Brazil's far-right leader Jair Bolsonaro traveled to Davos for the World Economic Forum where he will try to attract investors and talk about Brazil's open economy.
Brazil’s far-right President Jair Bolsonaro will present an image of Brazil in the 49th World Economic Forum in Davos which will attempt to lure foreign investment in the country.
This will be the maiden foreign visit of the president who took office on Jan. 1. He is scheduled to arrive in Switzerland Monday for the forum which will take place from Jan. 22 to Jan. 25.
He is accompanied by Paulo Guedes, the finance minister; Ernesto Araujo, the minister of foreign affairs; and Sergio Moro, minister of justice and public safety. In his absence, Vice President General Hamilton Mourao will take over the reins of the administration.
Bolsonaro's 10-minute speech is scheduled for Wednesday, and he will also highlight efforts to simplify the economy while pledging to provide legal clarity to investors.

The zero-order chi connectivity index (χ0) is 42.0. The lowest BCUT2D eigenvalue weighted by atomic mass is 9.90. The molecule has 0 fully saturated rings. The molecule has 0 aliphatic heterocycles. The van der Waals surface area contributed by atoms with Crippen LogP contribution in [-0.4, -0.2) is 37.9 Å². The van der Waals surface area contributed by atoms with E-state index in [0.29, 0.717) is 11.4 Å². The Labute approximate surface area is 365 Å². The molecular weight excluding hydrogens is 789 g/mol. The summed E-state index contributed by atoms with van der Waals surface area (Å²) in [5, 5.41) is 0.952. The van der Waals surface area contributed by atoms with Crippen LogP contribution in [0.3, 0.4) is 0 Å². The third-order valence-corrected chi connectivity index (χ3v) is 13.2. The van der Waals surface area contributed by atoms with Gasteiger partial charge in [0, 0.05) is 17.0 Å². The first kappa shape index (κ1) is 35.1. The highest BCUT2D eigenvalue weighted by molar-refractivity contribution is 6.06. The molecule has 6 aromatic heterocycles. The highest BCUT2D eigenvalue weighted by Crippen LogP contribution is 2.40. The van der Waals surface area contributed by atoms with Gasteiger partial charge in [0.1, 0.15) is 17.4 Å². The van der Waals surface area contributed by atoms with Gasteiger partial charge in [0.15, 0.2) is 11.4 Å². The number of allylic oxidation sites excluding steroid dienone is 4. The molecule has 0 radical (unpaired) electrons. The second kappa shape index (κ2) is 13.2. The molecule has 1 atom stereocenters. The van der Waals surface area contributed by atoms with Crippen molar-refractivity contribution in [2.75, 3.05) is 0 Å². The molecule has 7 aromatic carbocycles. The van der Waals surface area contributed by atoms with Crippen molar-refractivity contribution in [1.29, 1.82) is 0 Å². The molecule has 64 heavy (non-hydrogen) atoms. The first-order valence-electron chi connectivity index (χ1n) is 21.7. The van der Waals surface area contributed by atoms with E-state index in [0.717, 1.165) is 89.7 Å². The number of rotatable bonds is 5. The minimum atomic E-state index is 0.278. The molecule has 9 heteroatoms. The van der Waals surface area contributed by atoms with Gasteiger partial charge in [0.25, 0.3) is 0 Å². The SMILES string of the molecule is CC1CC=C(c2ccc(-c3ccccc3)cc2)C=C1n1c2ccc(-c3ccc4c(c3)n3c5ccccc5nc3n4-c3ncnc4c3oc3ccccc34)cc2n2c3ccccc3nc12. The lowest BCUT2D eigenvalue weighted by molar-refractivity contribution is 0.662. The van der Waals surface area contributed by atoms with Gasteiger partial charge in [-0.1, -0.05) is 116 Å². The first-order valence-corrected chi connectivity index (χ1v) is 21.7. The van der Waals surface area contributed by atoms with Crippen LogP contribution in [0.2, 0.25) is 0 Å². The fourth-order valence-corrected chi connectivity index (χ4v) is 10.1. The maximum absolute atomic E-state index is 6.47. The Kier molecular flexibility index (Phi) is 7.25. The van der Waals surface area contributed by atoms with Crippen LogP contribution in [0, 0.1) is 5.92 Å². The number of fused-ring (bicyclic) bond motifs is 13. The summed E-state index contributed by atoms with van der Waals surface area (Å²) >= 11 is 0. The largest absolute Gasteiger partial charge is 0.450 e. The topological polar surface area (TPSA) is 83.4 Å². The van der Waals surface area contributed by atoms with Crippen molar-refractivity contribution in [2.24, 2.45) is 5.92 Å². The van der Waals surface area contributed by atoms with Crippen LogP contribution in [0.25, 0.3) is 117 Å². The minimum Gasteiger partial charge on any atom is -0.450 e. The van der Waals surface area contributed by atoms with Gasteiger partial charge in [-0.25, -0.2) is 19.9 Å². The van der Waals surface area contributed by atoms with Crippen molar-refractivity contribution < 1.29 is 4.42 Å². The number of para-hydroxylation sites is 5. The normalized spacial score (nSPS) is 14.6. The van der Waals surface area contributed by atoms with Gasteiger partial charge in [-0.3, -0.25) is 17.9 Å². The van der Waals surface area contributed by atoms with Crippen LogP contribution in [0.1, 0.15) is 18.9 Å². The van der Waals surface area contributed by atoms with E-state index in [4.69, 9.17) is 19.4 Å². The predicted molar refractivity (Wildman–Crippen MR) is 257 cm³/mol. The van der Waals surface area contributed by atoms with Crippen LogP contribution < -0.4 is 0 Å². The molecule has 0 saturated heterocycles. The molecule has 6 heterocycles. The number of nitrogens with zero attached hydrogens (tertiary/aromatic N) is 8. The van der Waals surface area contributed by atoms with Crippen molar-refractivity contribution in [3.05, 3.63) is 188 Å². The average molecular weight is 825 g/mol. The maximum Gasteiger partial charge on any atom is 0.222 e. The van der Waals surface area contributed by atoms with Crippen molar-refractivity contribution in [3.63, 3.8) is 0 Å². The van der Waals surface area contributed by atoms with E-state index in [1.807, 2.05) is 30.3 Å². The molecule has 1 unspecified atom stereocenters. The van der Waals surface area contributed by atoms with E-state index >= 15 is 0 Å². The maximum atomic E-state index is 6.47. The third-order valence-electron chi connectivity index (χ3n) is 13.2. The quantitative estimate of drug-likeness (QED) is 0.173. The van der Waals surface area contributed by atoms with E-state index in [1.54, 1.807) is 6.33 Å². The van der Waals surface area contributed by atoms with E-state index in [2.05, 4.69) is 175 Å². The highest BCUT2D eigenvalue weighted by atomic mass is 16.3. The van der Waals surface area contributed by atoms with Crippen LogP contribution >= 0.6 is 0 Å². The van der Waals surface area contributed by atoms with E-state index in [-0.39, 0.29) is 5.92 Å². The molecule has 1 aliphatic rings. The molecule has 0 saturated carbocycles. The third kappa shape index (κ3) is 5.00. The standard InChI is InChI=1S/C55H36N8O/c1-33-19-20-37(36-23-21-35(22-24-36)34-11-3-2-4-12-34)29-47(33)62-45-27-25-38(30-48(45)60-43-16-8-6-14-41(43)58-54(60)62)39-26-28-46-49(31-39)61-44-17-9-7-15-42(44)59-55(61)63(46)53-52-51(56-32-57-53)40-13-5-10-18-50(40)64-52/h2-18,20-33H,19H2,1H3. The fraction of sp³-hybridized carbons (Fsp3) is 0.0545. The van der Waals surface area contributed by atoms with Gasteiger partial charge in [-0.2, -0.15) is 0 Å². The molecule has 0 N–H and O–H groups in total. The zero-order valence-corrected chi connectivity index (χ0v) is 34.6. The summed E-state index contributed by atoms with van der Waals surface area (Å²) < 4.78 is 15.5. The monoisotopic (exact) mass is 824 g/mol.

Bolsonaro’s economic plan has already been criticized by progressives, especially his plan to open up the Amazon to foreign investors and commercial use threatening the Indigenous people who live there and the environment.
The president is also expected to comment on the situation in neighboring Venezuela, which is facing United States-imposed sanctions and growing international pressure against the leftist government of President Nicolas Maduro.
On Tuesday night, Bolsonaro will have a private dinner with other participating South American presidents, namely, Colombian President Ivan Duque, Ecuadorean President Lenin Moreno, Peruvian President Martin Vizcarra, and Costa Rican President Carlos Alvarado Quesada.
The World Economic Forum is a platform where CEOs of multinational companies meet with world leaders to discuss the global economy, commodity prices, and environmental issues. This is also a platform where leaders try to sell their's country's business friendly image to these corporations for business and foreign investment.
The first economic forum was held in 1971, and was named the European Management Forum before changing it to its current nomenclature in 1987.
This year’s theme is "Globalization 4.0: Shaping a New Architecture in the Age of the Fourth Industrial Revolution" which will see discussions on the latest industrial revolution aided by technology.